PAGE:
- Validate the YANG model encoding of NETCONF operations (e.g., <get>, <get-config>, <edit-config>) received in Request XML messages (e.g., ietf, openconf, or proprietary)
- Stress management plane with many concurrent NETCONF sessions and assess the impact to regular control plane and data plane operation of a network device
- Measure device response time of NETCONF transaction
Let’s describe a typical NETCONF Server test scenario in more detail.
- Test Objective: Measure the efficiency of NETCONF Server in terms of the time it takes to respond to NETCONF Request XMLs when multiple concurrent NETCONF Client sessions are active.
- Test Topology: There are multiple NETCONF Clients, all of them are connected to a single NETCONF Server (DUT), as shown:
Test Steps: The test steps are noted as follows:
- The NETCONF Clients are preconfigured with a set of NETCONF Request XMLs as per the YANG model supported by the DUT. The XMLs have different types of command snippets like edit-config, get, get-config.
- Once sessions are established, NETCONF clients will start sending NETCONF Request messages in the form of XML files and the Server is supposed to respond with NETCONF Reply messages with the same XML format.
- Let’s assume the Clients have sent some Request messages and stopped sending thereafter.
- For each session, measure how much time (min/max/average) the Server takes to send a Reply message after receiving a Request message.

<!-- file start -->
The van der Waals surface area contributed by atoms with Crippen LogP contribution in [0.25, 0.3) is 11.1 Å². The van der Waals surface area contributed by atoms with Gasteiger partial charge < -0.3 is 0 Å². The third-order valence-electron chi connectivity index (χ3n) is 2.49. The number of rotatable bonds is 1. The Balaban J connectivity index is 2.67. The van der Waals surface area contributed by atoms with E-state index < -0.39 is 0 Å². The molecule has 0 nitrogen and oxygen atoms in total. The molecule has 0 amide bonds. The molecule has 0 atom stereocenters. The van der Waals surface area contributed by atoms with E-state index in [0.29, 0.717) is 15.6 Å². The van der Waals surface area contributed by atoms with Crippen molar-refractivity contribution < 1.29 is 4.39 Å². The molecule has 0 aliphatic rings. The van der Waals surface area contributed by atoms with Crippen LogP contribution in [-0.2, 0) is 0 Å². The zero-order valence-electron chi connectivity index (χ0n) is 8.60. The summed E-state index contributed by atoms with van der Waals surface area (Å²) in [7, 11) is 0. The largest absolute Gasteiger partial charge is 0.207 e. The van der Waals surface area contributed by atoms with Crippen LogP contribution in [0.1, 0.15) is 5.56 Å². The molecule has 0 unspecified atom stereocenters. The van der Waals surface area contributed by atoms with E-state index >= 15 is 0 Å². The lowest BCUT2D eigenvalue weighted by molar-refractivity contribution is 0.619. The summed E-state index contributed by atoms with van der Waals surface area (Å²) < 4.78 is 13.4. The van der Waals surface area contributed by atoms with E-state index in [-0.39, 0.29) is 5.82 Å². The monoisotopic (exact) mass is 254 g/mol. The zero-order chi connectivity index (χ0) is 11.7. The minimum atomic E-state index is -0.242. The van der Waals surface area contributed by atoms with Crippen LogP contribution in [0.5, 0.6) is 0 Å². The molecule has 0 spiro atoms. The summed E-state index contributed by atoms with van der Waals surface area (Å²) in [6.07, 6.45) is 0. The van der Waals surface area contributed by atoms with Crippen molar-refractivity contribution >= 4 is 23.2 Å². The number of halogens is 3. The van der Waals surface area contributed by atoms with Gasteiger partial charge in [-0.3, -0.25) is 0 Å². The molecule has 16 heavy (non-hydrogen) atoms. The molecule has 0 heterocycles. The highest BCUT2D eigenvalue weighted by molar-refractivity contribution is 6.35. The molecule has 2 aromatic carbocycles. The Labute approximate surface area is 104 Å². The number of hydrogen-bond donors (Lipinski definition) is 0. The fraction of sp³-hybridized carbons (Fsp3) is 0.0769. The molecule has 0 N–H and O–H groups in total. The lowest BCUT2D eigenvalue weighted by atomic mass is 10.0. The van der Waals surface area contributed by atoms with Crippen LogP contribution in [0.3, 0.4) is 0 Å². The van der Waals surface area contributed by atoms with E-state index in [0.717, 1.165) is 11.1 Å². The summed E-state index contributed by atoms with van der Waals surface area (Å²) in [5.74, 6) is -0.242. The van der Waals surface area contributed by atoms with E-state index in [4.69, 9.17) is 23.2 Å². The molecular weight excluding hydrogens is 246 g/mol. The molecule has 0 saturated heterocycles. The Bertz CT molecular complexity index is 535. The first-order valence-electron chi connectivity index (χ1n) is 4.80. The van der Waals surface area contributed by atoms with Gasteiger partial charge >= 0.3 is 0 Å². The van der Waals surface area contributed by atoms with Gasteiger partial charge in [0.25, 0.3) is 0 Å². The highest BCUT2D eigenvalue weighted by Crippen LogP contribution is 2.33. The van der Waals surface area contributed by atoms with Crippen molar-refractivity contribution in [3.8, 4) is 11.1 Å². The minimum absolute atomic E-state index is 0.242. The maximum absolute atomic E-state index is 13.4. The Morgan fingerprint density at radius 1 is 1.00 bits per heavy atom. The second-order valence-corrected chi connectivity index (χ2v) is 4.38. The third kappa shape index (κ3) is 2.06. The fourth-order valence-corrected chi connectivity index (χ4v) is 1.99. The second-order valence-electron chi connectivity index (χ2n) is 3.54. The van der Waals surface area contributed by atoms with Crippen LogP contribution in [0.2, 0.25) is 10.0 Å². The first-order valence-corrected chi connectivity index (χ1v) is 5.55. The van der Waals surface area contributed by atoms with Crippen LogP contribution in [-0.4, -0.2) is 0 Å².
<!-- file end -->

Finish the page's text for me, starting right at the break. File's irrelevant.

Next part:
- Now have the Clients resume sending Request messages again at a higher transmission rate for a certain duration of time and measure how that affects the DUT’s response time under stress condition.
Test NETCONF/YANG with Ixia IxNetwork
To validate these scenarios, a test tool is very much needed that can emulate multiple NETCONF clients having sessions with the same NETCONF Server (DUT). Ixia IxNetwork NETCONF/YANG emulation offers a rich set of features that can help carry out the test scenario described above. Below is a summary of the various capabilities provided:
- Multiple SSH authentication mechanisms (username/password, key based)
- Wireshark support to show decrypted SSH data exchange
Encrypted SSH Packet
Decrypted SSH Packet
- The client is agnostic to the YANG model supported by the Server (DUT). It takes pre-configured command snippet files (NETCONF Requests) in XML format as input and sends those to the NETCONF Servers. The XML can be written as per any YANG model.
- Send multiple XML files over each NETCONF session with user-defined order and duration to stress the management plan.
- Measures time taken by the DUT to respond to a received request. Shown below is a time diagram to explain the mechanism of how it is done.
- The Response time is measured in different levels as noted below:
- Min/Max response time of the DUT as a whole
- Min/Max/Average response time per NETCONF session
- Response time for each reply XML is also recorded within the reply XML
- Record client-server interactions for post-processing, which helps to validate YANG model encoding:
- Every command and corresponding replies
- Reply XMLs/Errors stored and organized in a hierarchical order.
Find below a screenshot of the IxNetwork NETCONF Emulation
NETCONF Command Snippet Configuration
Check out the IxNetwork NETCONF Client Emulation Use Cases video